The Hawkesbury and the Riverboat Postman

Traveling north out of Sydney, one finds the handsome, tree-covered slopes of Kuring-Gai Chase National Park before too long giving way to the splendid Hawkesbury River. Cutting through the sandstone of the Great Dividing Range, the river winds between cliffs and islands, all of which are impressively green. It is a splendid spot.

People come up to the Hawkesbury for oysters, as the beds here produce abundantly. They come for the scenery, the charming towns, and the artisans and their shops. Some of us arrive, as well, for the opportunity to travel with Australia’s last Riverboat Postman. Because the river cuts through such precipitous terrain, there is no likelihood that this region will ever be reached by roads. In some places, sandstone walls rise almost straight up behind the houses and small settlements perched along the river’s edge. And so the mail arrives by boat.

Fortunately, one does not have to pull any strings or know anyone to get to enjoy a ride with the postman. It can be arranged online or at any New South Wales Tourist Office. It was at the NSW Tourist Office that I not only booked my ride, but first learned of the riverboat postman.

Below, the three photos hardly do justice to the area’s beauty or the extent of the trip. However, I hope they at least suggest why I — and British novelist Anthony Trollope — were charmed by the Hawksebury. I won’t bore you by repeating everything I wrote in my book about this trip, but it’s nice to be able to share a glimpse of what I saw.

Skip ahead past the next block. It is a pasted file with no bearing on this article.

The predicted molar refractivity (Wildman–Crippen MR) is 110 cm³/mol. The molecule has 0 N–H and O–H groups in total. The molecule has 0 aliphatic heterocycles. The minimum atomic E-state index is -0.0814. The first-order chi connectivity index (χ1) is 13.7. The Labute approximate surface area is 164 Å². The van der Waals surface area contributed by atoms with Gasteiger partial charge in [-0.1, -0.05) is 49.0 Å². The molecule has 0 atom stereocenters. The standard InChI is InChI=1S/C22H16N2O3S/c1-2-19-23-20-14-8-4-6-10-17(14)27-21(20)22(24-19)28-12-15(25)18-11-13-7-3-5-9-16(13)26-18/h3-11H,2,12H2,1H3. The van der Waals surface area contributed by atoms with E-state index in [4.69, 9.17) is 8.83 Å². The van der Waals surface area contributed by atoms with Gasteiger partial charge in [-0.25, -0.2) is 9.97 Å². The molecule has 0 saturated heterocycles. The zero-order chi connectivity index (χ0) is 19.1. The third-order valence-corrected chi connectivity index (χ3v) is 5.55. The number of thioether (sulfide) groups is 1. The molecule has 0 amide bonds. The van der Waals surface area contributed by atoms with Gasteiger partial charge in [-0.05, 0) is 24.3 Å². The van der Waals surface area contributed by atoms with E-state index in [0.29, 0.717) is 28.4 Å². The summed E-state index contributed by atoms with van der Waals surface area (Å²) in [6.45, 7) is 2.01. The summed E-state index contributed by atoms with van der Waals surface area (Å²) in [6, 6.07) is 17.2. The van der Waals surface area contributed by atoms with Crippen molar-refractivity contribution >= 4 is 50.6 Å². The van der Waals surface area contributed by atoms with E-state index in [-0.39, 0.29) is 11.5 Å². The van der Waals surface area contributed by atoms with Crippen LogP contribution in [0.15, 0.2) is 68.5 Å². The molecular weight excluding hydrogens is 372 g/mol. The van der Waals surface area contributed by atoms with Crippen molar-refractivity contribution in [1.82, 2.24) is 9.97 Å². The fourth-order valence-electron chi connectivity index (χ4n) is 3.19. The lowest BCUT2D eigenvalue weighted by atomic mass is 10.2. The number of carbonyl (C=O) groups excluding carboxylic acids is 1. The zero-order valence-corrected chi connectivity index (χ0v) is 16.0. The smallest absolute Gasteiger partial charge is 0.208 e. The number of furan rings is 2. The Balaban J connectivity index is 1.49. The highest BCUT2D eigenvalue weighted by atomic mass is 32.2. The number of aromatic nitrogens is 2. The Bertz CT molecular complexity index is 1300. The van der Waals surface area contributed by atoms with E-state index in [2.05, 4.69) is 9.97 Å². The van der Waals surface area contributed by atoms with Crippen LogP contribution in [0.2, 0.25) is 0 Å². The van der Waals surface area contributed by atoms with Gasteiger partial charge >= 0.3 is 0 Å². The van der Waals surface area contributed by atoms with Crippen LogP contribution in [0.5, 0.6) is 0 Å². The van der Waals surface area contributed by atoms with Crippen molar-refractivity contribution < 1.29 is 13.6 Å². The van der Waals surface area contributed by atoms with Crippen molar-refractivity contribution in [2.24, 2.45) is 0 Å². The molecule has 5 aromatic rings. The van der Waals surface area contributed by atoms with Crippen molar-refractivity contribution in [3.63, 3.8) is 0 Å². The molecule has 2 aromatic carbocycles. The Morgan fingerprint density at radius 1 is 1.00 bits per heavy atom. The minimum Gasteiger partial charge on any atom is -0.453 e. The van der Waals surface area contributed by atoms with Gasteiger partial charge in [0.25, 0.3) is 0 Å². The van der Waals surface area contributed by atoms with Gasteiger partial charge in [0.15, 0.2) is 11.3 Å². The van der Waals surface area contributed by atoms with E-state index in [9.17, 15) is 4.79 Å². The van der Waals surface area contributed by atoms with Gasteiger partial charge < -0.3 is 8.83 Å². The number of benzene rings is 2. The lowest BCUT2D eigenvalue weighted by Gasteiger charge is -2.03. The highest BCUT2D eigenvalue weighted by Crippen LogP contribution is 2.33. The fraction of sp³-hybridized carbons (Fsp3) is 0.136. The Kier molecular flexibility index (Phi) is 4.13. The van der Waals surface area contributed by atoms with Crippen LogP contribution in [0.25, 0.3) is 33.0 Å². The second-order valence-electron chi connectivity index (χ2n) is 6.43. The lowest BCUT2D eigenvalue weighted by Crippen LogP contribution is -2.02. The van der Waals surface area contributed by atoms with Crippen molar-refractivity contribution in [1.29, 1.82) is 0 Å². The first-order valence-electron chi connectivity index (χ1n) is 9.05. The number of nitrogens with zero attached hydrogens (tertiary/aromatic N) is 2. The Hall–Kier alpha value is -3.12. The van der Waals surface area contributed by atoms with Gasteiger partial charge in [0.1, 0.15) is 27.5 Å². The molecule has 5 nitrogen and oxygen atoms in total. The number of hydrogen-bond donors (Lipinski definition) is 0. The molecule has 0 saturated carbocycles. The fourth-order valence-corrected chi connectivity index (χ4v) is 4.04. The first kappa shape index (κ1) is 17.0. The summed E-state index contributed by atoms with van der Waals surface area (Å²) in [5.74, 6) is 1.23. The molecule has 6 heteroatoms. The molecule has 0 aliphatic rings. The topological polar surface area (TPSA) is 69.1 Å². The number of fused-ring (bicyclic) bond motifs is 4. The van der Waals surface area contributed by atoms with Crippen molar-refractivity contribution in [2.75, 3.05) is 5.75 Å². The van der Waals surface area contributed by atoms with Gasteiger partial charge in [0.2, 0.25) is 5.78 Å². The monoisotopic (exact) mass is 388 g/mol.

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3 Comments

Filed under Australia, Book, Geography, History, Travel

3 responses to “The Hawkesbury and the Riverboat Postman

  1. Oh the Hawkesbury is a beautiful river and for many years I lived not far from it. One of my most memorable childhood holidays was a houseboat holiday on the Hawkesbury – 5 nights as I recollect. I was 16/17 years old and still recall the peace and beauty of it. BUT I never knew about the river postman ride. How fascinating that would be.

    Finally, did you see the film Oyster Farmer (released in 2004)? It wasn’t a great film, but it was a nice one and is worth watching just for the Hawkesbury scenery.

    • Yes, traveling with the riverboat postman was fascinating. The scenery was glorious, of course, but I really enjoyed the sense of community surrounding the arrival of the post. People came down to their docks to greet the postman, but they always waved at the passengers, too. Sometimes the postman was delivering medicine or groceries, as well, when residents were older. Plus, he offered a running commentary on who lived where, what was being built, where the wrecks were, and what life was like on the river. Really wonderful.

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